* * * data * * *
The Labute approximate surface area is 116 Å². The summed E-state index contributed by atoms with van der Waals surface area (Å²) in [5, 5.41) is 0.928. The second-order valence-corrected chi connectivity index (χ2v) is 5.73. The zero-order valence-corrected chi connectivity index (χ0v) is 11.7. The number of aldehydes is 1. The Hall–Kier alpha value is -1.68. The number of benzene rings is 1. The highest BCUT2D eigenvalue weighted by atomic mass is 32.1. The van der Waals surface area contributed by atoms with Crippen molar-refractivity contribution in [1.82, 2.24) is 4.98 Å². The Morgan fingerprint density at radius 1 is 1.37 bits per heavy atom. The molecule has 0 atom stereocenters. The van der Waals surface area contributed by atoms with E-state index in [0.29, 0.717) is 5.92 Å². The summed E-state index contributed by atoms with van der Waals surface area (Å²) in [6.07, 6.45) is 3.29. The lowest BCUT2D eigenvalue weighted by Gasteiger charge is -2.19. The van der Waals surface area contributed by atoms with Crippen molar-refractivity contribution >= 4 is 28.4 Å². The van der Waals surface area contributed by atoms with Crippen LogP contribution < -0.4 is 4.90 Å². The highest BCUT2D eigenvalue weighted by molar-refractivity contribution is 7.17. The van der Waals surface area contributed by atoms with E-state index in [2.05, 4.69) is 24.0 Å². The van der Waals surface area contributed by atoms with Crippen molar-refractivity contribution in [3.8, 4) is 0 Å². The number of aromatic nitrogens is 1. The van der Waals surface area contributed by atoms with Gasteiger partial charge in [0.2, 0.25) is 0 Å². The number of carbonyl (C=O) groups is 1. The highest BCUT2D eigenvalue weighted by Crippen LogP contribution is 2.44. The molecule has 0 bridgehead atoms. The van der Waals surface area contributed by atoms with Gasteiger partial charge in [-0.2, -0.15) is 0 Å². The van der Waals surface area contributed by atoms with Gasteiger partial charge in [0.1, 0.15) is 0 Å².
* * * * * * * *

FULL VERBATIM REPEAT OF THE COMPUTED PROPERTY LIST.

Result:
The Labute approximate surface area is 116 Å². The summed E-state index contributed by atoms with van der Waals surface area (Å²) in [5, 5.41) is 0.928. The second-order valence-corrected chi connectivity index (χ2v) is 5.73. The zero-order valence-corrected chi connectivity index (χ0v) is 11.7. The number of aldehydes is 1. The Hall–Kier alpha value is -1.68. The number of benzene rings is 1. The highest BCUT2D eigenvalue weighted by atomic mass is 32.1. The van der Waals surface area contributed by atoms with Crippen molar-refractivity contribution in [1.82, 2.24) is 4.98 Å². The Morgan fingerprint density at radius 1 is 1.37 bits per heavy atom. The molecule has 0 atom stereocenters. The van der Waals surface area contributed by atoms with E-state index in [0.29, 0.717) is 5.92 Å². The summed E-state index contributed by atoms with van der Waals surface area (Å²) in [6.07, 6.45) is 3.29. The lowest BCUT2D eigenvalue weighted by Gasteiger charge is -2.19. The van der Waals surface area contributed by atoms with Crippen molar-refractivity contribution >= 4 is 28.4 Å². The van der Waals surface area contributed by atoms with Crippen LogP contribution < -0.4 is 4.90 Å². The highest BCUT2D eigenvalue weighted by molar-refractivity contribution is 7.17. The van der Waals surface area contributed by atoms with E-state index in [2.05, 4.69) is 24.0 Å². The van der Waals surface area contributed by atoms with Crippen molar-refractivity contribution in [3.8, 4) is 0 Å². The number of aromatic nitrogens is 1. The van der Waals surface area contributed by atoms with Gasteiger partial charge in [0.2, 0.25) is 0 Å². The number of carbonyl (C=O) groups is 1. The highest BCUT2D eigenvalue weighted by Crippen LogP contribution is 2.44. The molecule has 0 bridgehead atoms. The van der Waals surface area contributed by atoms with Gasteiger partial charge in [-0.2, -0.15) is 0 Å². The van der Waals surface area contributed by atoms with Gasteiger partial charge in [0.1, 0.15) is 0 Å².